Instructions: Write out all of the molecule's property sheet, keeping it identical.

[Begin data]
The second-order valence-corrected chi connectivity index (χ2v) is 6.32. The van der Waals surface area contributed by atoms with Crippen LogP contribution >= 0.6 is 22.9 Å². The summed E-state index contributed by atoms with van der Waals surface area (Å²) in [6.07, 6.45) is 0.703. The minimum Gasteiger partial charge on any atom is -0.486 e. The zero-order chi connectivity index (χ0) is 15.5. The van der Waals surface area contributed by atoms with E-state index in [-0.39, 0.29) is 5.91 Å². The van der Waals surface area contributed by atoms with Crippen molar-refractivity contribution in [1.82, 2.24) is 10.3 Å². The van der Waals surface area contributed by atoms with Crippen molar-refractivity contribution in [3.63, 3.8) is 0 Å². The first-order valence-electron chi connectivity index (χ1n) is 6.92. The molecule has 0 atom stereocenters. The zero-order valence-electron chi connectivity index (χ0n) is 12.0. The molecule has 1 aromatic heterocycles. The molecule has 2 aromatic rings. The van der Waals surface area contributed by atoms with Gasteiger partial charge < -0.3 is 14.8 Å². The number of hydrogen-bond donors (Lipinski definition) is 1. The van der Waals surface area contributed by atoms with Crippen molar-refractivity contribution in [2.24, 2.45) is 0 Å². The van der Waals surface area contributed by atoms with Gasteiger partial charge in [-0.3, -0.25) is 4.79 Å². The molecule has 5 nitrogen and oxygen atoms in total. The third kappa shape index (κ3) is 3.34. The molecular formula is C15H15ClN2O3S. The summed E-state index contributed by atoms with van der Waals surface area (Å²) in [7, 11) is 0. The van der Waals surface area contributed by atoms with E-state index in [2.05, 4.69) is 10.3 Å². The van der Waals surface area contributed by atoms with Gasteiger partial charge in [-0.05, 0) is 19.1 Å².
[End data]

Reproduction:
The second-order valence-corrected chi connectivity index (χ2v) is 6.32. The van der Waals surface area contributed by atoms with Crippen LogP contribution >= 0.6 is 22.9 Å². The summed E-state index contributed by atoms with van der Waals surface area (Å²) in [6.07, 6.45) is 0.703. The minimum Gasteiger partial charge on any atom is -0.486 e. The zero-order chi connectivity index (χ0) is 15.5. The van der Waals surface area contributed by atoms with E-state index in [-0.39, 0.29) is 5.91 Å². The van der Waals surface area contributed by atoms with Crippen molar-refractivity contribution in [1.82, 2.24) is 10.3 Å². The van der Waals surface area contributed by atoms with Crippen molar-refractivity contribution in [3.63, 3.8) is 0 Å². The first-order valence-electron chi connectivity index (χ1n) is 6.92. The molecule has 0 atom stereocenters. The zero-order valence-electron chi connectivity index (χ0n) is 12.0. The molecule has 1 aromatic heterocycles. The molecule has 2 aromatic rings. The van der Waals surface area contributed by atoms with Gasteiger partial charge < -0.3 is 14.8 Å². The number of hydrogen-bond donors (Lipinski definition) is 1. The van der Waals surface area contributed by atoms with Crippen molar-refractivity contribution in [2.24, 2.45) is 0 Å². The van der Waals surface area contributed by atoms with Gasteiger partial charge in [-0.3, -0.25) is 4.79 Å². The molecule has 5 nitrogen and oxygen atoms in total. The third kappa shape index (κ3) is 3.34. The molecular formula is C15H15ClN2O3S. The summed E-state index contributed by atoms with van der Waals surface area (Å²) in [7, 11) is 0. The van der Waals surface area contributed by atoms with E-state index in [2.05, 4.69) is 10.3 Å². The van der Waals surface area contributed by atoms with Gasteiger partial charge in [-0.05, 0) is 19.1 Å².